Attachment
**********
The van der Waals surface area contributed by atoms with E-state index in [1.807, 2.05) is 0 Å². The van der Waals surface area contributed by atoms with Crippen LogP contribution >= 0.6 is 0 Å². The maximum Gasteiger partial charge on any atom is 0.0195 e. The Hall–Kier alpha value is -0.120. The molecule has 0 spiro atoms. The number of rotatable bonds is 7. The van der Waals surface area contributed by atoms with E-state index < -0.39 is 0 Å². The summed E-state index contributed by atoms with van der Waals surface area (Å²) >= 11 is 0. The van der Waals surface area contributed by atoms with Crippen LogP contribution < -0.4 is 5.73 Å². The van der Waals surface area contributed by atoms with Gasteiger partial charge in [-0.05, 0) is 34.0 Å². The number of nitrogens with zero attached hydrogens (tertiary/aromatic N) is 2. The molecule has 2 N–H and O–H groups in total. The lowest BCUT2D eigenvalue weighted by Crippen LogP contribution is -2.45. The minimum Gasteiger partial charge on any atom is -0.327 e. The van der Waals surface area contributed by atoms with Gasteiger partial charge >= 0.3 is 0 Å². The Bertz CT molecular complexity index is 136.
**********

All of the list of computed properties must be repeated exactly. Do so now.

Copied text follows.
The van der Waals surface area contributed by atoms with E-state index in [1.807, 2.05) is 0 Å². The van der Waals surface area contributed by atoms with Crippen LogP contribution >= 0.6 is 0 Å². The maximum Gasteiger partial charge on any atom is 0.0195 e. The Hall–Kier alpha value is -0.120. The molecule has 0 spiro atoms. The number of rotatable bonds is 7. The van der Waals surface area contributed by atoms with E-state index < -0.39 is 0 Å². The summed E-state index contributed by atoms with van der Waals surface area (Å²) >= 11 is 0. The van der Waals surface area contributed by atoms with Crippen LogP contribution < -0.4 is 5.73 Å². The van der Waals surface area contributed by atoms with Gasteiger partial charge in [-0.05, 0) is 34.0 Å². The number of nitrogens with zero attached hydrogens (tertiary/aromatic N) is 2. The molecule has 2 N–H and O–H groups in total. The lowest BCUT2D eigenvalue weighted by Crippen LogP contribution is -2.45. The minimum Gasteiger partial charge on any atom is -0.327 e. The van der Waals surface area contributed by atoms with Gasteiger partial charge >= 0.3 is 0 Å². The Bertz CT molecular complexity index is 136.